By Eugene Robinson
Friday, May 12, 2006
At least now we know that the Bush administration's name for spying on Americans without first seeking court approval -- the "terrorist surveillance program" -- isn't an exercise in Orwellian doublespeak after all. It's just a bald-faced lie.
Oh, and at least now the Senate will have a few questions to ask Gen. Michael V. Hayden, the man George W. Bush just named to head the CIA, at his confirmation hearings.
While Hayden was running the super-secret National Security Agency, according to a report yesterday in USA Today, the NSA began collecting comprehensive records of telephone calls made by "tens of millions of Americans." If your service is provided by AT&T, Verizon or BellSouth, according to the newspaper, this means your phone calls -- all the calls you've made since late 2001. Of the major phone companies, only Qwest reportedly declined to cooperate.
The allegation, which the president refused to confirm or deny, is not that the spooks are actually listening in as you call home to check on the kids or talk to the bank about refinancing your mortgage. Rather, the idea is to be able to look at a given phone number -- yours, let's say -- and see all the other numbers that you called or that called you over a given period.
No names are attached to the numbers. But a snoopy civilian with Internet access can match a name with a phone number, so imagine what the government can do.
You'll recall that when it was revealed last year that the NSA was eavesdropping on phone calls and reading e-mails without first going to court for a warrant, the president said his "terrorist surveillance program" targeted international communications in which at least one party was overseas, and then only when at least one party was suspected of some terrorist involvement. Thus no one but terrorists had anything to worry about.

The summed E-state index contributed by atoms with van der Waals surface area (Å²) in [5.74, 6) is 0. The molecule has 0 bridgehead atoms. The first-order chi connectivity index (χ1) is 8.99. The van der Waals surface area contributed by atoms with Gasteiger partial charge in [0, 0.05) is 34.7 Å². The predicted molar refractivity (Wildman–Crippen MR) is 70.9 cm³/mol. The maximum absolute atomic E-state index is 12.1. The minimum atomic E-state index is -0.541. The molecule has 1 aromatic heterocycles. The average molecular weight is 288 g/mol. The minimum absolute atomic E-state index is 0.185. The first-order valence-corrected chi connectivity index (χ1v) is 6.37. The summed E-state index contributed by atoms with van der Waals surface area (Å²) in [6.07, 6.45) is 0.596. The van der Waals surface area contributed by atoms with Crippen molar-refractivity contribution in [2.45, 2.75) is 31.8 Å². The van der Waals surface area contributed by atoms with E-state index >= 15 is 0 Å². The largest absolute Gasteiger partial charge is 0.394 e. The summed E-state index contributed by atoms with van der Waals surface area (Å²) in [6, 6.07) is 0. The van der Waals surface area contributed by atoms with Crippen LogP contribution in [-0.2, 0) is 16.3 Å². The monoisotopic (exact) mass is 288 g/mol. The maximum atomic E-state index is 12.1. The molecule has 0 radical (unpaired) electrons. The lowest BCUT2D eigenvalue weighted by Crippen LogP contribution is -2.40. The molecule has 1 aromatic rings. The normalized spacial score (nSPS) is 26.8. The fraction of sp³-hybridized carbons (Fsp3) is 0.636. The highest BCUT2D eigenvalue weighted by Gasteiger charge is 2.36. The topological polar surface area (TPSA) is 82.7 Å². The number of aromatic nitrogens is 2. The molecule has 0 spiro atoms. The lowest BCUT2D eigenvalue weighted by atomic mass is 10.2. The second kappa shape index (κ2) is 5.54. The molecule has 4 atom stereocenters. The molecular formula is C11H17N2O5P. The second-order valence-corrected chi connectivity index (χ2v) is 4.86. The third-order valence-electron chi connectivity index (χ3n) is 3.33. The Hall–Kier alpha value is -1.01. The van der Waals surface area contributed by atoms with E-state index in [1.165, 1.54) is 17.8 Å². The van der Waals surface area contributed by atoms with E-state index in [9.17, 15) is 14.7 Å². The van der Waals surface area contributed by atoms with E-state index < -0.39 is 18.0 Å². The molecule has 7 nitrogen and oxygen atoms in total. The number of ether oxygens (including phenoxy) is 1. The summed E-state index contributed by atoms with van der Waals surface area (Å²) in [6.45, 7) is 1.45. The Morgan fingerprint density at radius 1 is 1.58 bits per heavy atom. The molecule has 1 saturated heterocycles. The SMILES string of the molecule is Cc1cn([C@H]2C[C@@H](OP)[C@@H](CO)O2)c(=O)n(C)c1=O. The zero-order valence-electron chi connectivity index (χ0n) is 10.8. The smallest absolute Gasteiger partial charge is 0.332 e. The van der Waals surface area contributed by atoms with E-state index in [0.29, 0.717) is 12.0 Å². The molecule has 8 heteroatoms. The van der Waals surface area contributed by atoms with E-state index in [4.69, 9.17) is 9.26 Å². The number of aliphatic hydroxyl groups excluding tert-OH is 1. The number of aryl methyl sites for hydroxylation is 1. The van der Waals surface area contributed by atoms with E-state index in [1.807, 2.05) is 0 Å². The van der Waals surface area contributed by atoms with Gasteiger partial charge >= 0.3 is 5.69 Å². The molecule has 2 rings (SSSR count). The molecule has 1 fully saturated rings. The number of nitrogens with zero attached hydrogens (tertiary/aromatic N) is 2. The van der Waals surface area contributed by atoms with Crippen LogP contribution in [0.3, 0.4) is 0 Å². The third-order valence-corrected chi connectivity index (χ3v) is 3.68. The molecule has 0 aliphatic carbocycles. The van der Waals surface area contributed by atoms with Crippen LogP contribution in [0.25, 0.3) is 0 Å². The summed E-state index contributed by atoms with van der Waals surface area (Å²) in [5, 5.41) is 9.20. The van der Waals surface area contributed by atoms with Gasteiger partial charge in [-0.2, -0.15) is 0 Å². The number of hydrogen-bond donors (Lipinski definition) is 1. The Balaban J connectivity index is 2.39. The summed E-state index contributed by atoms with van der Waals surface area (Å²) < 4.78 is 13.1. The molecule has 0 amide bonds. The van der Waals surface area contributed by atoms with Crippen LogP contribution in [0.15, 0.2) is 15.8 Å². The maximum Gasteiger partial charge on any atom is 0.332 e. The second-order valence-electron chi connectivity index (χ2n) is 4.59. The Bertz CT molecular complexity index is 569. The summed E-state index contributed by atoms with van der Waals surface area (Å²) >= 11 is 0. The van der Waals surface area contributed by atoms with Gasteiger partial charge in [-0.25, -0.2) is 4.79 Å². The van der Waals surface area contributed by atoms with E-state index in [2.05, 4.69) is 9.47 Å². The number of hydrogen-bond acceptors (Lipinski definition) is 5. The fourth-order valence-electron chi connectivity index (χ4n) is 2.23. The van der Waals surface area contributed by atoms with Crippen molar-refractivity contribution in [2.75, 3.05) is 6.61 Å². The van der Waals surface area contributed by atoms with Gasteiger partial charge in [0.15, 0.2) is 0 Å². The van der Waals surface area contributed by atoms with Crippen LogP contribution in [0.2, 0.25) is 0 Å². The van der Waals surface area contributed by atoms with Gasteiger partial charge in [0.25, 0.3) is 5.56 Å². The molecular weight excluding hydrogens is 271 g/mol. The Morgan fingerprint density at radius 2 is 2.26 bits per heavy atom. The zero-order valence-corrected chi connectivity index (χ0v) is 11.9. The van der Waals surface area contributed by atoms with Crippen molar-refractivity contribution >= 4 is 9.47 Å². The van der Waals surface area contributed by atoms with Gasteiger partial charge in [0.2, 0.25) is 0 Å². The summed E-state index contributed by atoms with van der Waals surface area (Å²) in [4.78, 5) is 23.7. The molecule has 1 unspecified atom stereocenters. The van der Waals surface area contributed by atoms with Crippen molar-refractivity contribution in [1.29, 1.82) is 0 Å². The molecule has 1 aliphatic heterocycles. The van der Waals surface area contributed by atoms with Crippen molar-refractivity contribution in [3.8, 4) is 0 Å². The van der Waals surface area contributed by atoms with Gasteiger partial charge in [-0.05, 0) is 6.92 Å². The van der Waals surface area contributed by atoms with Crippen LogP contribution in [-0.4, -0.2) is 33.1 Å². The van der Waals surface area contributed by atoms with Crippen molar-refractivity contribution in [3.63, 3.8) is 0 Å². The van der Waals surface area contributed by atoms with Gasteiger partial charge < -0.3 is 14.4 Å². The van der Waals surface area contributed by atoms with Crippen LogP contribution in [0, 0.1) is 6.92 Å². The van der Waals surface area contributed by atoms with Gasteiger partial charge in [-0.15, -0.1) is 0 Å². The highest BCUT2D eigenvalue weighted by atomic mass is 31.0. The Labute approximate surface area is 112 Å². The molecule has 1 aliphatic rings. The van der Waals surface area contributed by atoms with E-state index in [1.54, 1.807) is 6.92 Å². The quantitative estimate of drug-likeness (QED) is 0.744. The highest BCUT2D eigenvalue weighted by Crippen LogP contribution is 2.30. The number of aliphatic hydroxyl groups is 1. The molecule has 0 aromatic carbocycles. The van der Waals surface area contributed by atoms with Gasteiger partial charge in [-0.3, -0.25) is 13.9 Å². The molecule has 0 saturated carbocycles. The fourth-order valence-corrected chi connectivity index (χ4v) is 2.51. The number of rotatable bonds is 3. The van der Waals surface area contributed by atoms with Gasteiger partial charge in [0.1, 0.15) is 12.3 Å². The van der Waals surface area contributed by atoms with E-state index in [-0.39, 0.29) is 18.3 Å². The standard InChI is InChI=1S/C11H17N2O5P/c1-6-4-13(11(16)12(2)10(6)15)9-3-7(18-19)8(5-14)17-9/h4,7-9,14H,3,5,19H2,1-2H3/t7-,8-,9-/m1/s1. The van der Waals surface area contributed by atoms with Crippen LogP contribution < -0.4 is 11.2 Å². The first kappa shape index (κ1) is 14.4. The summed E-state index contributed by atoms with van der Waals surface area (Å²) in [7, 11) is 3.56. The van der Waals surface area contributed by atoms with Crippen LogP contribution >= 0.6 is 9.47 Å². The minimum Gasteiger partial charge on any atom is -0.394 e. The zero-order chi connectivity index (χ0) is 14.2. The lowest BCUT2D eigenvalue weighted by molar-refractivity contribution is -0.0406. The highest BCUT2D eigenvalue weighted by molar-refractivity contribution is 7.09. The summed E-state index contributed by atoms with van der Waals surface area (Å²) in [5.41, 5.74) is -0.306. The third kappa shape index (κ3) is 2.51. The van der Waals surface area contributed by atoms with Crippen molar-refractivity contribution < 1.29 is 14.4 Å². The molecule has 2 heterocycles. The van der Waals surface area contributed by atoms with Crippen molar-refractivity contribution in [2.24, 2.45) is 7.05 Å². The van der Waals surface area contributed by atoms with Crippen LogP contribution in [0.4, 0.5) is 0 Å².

Not remotely true, it turns out, unless tens of millions of Americans are members of al-Qaeda sleeper cells -- evildoers who cleverly disguise their relentless plotting as sales calls, gossip sessions and votes for Elliott on "American Idol." (One implication, by the way, is that the NSA is able to know who got voted off "Idol" before Ryan Seacrest does.)
Step back for a moment. There's an understandable tendency, with this administration, to succumb to a kind of "outrage fatigue." Pre-cooked intelligence on Iraq, secret CIA prisons, Abu Ghraib -- the accretion is numbing, and it's easy just to say "there they go again" and count the months until the Decider heads home to Texas for good. Bush and his people have tried to turn flouting the law into a virtue if it's a law they find inconvenient. They've tried to radically change our concept of privacy. We already knew the NSA was somehow monitoring phone calls, so what's the big deal?
The big deal is that now we know that the administration -- I'll say "apparently," although if the report were untrue I think the president would have denied it -- is keeping track of the phone calls of millions of citizens who have nothing at all to do with terrorism. Bush has tried to convince us that the overwhelming majority of Americans are not affected by domestic surveillance, but now we know that the opposite is true: The overwhelming majority of us are .
The president's claim, in his brief statement on the report, that the government isn't "trolling through the personal lives of millions of innocent Americans" is as disingenuous as Bill Clinton's claim that he "didn't inhale." There's no point in collecting all that information if you don't analyze it, and when you do it's inevitable that you learn things about at least some innocent people that those people thought were nobody else's business, certainly not the government's.
Senate Judiciary Committee Chairman Arlen Specter (R-Pa.), his frustration evident, said he intended to call executives of AT&T, Verizon and BellSouth to testify at hearings he plans to hold, since the administration won't explain just what it's doing.
And, of course, Hayden's confirmation hearings are coming up. Sen. Dianne Feinstein (D-Calif.), who has been one of Hayden's strong supporters, said the new disclosures on spying may create "a growing impediment" to a nomination that was expected to quickly sail through.
"Shame on us, in being so far behind and so willing to rubber-stamp anything this administration does," said Sen. Patrick Leahy (D-Vt.). He was referring to the Senate, but he could have been speaking for the entire nation.